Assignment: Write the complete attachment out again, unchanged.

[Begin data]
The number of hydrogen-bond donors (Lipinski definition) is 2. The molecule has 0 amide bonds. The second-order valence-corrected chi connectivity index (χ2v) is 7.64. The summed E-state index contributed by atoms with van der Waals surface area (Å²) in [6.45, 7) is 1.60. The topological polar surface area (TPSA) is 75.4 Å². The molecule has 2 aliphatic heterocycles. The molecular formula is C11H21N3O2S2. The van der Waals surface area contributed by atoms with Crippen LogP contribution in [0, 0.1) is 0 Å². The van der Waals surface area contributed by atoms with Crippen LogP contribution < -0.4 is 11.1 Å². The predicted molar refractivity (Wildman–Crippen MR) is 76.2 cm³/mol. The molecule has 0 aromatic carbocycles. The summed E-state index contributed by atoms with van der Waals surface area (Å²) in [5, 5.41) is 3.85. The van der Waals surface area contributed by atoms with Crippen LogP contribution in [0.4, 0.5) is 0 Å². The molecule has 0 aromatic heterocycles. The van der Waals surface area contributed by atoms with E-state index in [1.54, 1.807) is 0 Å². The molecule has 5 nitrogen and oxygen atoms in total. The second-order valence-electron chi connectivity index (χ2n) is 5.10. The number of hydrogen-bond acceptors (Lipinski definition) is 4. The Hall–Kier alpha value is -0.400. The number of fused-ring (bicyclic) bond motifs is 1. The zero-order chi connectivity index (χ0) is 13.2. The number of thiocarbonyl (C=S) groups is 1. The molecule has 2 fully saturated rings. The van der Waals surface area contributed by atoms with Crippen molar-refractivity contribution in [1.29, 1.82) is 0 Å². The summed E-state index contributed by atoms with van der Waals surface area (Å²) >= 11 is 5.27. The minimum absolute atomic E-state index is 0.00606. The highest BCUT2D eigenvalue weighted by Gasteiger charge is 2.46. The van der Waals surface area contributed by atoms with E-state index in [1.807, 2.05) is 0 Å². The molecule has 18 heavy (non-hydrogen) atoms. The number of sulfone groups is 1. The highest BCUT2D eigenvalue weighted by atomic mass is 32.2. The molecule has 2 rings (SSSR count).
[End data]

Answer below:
The number of hydrogen-bond donors (Lipinski definition) is 2. The molecule has 0 amide bonds. The second-order valence-corrected chi connectivity index (χ2v) is 7.64. The summed E-state index contributed by atoms with van der Waals surface area (Å²) in [6.45, 7) is 1.60. The topological polar surface area (TPSA) is 75.4 Å². The molecule has 2 aliphatic heterocycles. The molecular formula is C11H21N3O2S2. The van der Waals surface area contributed by atoms with Crippen LogP contribution in [0, 0.1) is 0 Å². The van der Waals surface area contributed by atoms with Crippen LogP contribution < -0.4 is 11.1 Å². The predicted molar refractivity (Wildman–Crippen MR) is 76.2 cm³/mol. The molecule has 0 aromatic carbocycles. The summed E-state index contributed by atoms with van der Waals surface area (Å²) in [5, 5.41) is 3.85. The van der Waals surface area contributed by atoms with Crippen LogP contribution in [0.4, 0.5) is 0 Å². The molecule has 0 aromatic heterocycles. The van der Waals surface area contributed by atoms with E-state index in [1.54, 1.807) is 0 Å². The molecule has 5 nitrogen and oxygen atoms in total. The second-order valence-electron chi connectivity index (χ2n) is 5.10. The number of hydrogen-bond acceptors (Lipinski definition) is 4. The Hall–Kier alpha value is -0.400. The number of fused-ring (bicyclic) bond motifs is 1. The zero-order chi connectivity index (χ0) is 13.2. The number of thiocarbonyl (C=S) groups is 1. The molecule has 2 fully saturated rings. The van der Waals surface area contributed by atoms with Crippen molar-refractivity contribution in [1.29, 1.82) is 0 Å². The summed E-state index contributed by atoms with van der Waals surface area (Å²) >= 11 is 5.27. The minimum absolute atomic E-state index is 0.00606. The highest BCUT2D eigenvalue weighted by Gasteiger charge is 2.46. The van der Waals surface area contributed by atoms with E-state index in [1.807, 2.05) is 0 Å². The molecule has 18 heavy (non-hydrogen) atoms. The number of sulfone groups is 1. The highest BCUT2D eigenvalue weighted by atomic mass is 32.2. The molecule has 2 rings (SSSR count).